A Grief Support Blog

This blog will allow you the opportunity to acquire both support and guidance after experiencing a significant loss.

How Long Does Grief Last?

So how long does grief last? This is the most frequently asked question by grievers. Depending on with whom they speak, they will be bombarded by a variety of answers that really offer them no useful information. We need to first look at some of this “misinformation” before we look at the truth!

 

The timelines frequently suggested

As we discussed in a previous article, many employers feel that three days is the adequate time to deal with the loss of an immediate family member and that other significant emotional losses don’t even qualify for consideration. Those three days may give someone time to plan and attend a service, but that has nothing to do with time necessary to process that emotional pain.

Others will tell them that it takes a year. Some years ago I was the guest speaker for a grief support group. During a break, one women was talking to me about how emotionally overwhelmed she was with the death of her son. Just as I was starting to discuss with her how to deal with her situation, another woman came up and said, “honey, there is no sense in you trying to do anything now.” She continued, “It has only been a couple of months, and it will be a year before you can think about feeling better!” The lady, with whom I was initially speaking, shoulders sagged as she now felt she had been sentenced to a year of misery!

The New England Journal of Medicine highlighted yet another time frame proposed by the American Psychiatric Association. The fifth edition of the Diagnostic and Statistical Manual of Mental Disorders (DSM-5) suggests that grief lasting more than 2 weeks be diagnosed as complicated grief, paving the way to prescribe medication to deal with the symptoms. The problem with this is that while medication masks those symptoms, it does nothing to actually deal with moving through and beyond the real issues generating that emotional pain.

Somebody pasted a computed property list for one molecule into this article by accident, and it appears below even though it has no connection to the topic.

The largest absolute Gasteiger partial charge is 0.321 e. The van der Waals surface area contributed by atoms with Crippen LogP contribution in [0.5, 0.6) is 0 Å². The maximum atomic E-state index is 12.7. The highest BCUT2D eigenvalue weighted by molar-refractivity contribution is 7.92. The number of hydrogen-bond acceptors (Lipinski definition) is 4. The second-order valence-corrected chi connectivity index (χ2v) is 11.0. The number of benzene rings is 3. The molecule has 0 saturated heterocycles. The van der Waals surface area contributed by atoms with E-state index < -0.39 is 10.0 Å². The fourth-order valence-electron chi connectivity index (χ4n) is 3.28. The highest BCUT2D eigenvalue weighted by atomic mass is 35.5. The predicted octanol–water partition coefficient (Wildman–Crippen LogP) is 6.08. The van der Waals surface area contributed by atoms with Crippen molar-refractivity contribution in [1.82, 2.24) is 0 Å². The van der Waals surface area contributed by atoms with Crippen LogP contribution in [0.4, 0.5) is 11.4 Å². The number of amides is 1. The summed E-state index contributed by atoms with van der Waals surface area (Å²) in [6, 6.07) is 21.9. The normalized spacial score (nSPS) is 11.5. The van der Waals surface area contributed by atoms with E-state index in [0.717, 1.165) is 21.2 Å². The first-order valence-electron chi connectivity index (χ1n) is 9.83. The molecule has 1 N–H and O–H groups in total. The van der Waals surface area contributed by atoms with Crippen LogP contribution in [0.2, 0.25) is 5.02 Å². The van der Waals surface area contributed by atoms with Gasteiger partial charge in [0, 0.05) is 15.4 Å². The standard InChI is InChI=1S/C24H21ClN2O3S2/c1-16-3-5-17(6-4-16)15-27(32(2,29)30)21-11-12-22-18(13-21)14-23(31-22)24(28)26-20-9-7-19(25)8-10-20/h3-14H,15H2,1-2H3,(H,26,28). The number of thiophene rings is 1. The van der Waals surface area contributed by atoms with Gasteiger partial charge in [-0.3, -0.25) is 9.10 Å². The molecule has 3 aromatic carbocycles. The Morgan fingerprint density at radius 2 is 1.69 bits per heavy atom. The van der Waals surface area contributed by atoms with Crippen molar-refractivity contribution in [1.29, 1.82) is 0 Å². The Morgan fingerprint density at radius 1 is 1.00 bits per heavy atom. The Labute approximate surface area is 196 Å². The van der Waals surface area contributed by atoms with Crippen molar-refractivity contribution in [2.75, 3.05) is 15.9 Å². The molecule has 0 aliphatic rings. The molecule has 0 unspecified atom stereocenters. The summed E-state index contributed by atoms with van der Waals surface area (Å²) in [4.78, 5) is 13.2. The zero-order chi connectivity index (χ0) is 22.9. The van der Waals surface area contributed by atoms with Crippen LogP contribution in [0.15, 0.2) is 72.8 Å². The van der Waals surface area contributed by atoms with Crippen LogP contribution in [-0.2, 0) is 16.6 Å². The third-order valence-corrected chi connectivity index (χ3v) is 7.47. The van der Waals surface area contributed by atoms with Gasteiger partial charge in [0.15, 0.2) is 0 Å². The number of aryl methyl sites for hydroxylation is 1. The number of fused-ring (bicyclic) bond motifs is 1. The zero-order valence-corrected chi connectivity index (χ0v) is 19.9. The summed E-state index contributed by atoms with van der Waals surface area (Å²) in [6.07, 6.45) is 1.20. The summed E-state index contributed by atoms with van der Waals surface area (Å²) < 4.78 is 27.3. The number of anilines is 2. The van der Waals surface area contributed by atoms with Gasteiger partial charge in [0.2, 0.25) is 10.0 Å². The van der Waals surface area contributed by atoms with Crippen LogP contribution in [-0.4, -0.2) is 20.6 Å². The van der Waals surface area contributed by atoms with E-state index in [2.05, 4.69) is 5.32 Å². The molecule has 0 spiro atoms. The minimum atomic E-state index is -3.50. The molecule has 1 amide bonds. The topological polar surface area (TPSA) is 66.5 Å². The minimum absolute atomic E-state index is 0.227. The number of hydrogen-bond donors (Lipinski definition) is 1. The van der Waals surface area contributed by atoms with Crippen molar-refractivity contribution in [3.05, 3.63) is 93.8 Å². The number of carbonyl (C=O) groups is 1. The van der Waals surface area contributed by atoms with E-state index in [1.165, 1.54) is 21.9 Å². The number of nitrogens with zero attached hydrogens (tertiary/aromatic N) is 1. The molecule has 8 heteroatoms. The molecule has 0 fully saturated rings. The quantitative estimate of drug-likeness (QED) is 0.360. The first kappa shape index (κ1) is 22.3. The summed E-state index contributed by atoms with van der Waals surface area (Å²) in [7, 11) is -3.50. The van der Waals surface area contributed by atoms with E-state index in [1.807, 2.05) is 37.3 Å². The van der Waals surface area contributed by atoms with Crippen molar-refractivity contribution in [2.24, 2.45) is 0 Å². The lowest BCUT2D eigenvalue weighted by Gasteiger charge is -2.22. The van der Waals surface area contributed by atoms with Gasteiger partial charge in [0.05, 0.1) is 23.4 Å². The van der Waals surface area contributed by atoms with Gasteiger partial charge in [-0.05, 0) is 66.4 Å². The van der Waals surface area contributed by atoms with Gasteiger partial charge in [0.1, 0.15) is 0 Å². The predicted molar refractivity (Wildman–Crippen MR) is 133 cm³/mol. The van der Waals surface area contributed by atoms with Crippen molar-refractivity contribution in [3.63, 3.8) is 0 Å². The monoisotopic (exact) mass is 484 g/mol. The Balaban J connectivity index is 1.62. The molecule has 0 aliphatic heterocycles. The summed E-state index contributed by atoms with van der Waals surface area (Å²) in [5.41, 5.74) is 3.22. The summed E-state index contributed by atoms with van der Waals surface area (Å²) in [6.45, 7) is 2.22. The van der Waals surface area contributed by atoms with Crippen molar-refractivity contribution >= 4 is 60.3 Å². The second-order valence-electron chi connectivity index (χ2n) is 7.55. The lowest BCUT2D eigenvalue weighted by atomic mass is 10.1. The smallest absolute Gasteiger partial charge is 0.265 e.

One of the first things that I ask people who are training to work with grievers is “How long does grief take when it comes to recovering from an emotional loss.” The most common answer I hear is “it takes as long as it takes, and every loss is different.” While this may sound logical, it’s yet another horrible thing to tell a griever. Since everyone grieves at 100% for each of their individual losses, this may sound like a lifetime sentence, since they see their level of pain being so intense.

The problem with each of these different answers is that they all perpetuate one of the greatest of all grief myths. Each one of these sources is telling people “that grief just takes time” or that "time heals all wounds." The passage of time has nothing to do with actually moving through the pain of loss. If anything, all that happens as time goes by is that grievers become so accustomed to living with the pain that it becomes an everlasting part of their lives. That pain will continue to control them if they fail to take meaningful action to actually deal it.

 

 

The amount of time grief lasts is directly related to the time needed to take effective action!

This is exactly what I tell anyone who suggests that time is somehow a factor in recovery. This is what I ultimately told that woman at that support group meeting. Once I said this, she once again looked at me with hope in her eyes.

Grief is the normal and natural reaction to any change in our familiar behavior pattern and experience. It’s related to the many conflicting emotions that are felt related to that change. To move beyond the power of that change, it’s necessary to fully examine that relationship and deal with the things that we might have wished had been different, better or more related to it. It’s about discovering what has been left incomplete, and those things that continue to overwhelm them with that sense of bereavement and loss. Once these things have been identified, the griever is then in the position to take directed action to move beyond the stranglehold that limits their ability to face another day.

Many grievers tend to become so overwhelmed with those moments at the end of a relationship, or the problems within it, that they can think of little else. Recovery isn’t about forgetting, but rather taking the needed steps to once again be able to enjoy any fond memories they might have. By taking positive and directed actions, they will find that when something reminds them of that relationship, the positive feelings in that moment are not then overshadowed by those previously incomplete elements that still generated grief.

Recovery can impact people in other ways as well. If, by chance, they were in a situation that involved abuse, they often find that the negative power of that abuse lasts well beyond the end of the relationship. Taking recover action can put an end to that sense of loss of control over their happiness, self-image and personal value as well.

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A proven way to take that action

The Grief Recovery Method has been in place for nearly 40 years. It’s an action plan that’s proven effective around the world in assisting grievers to move beyond the pain of emotional loss.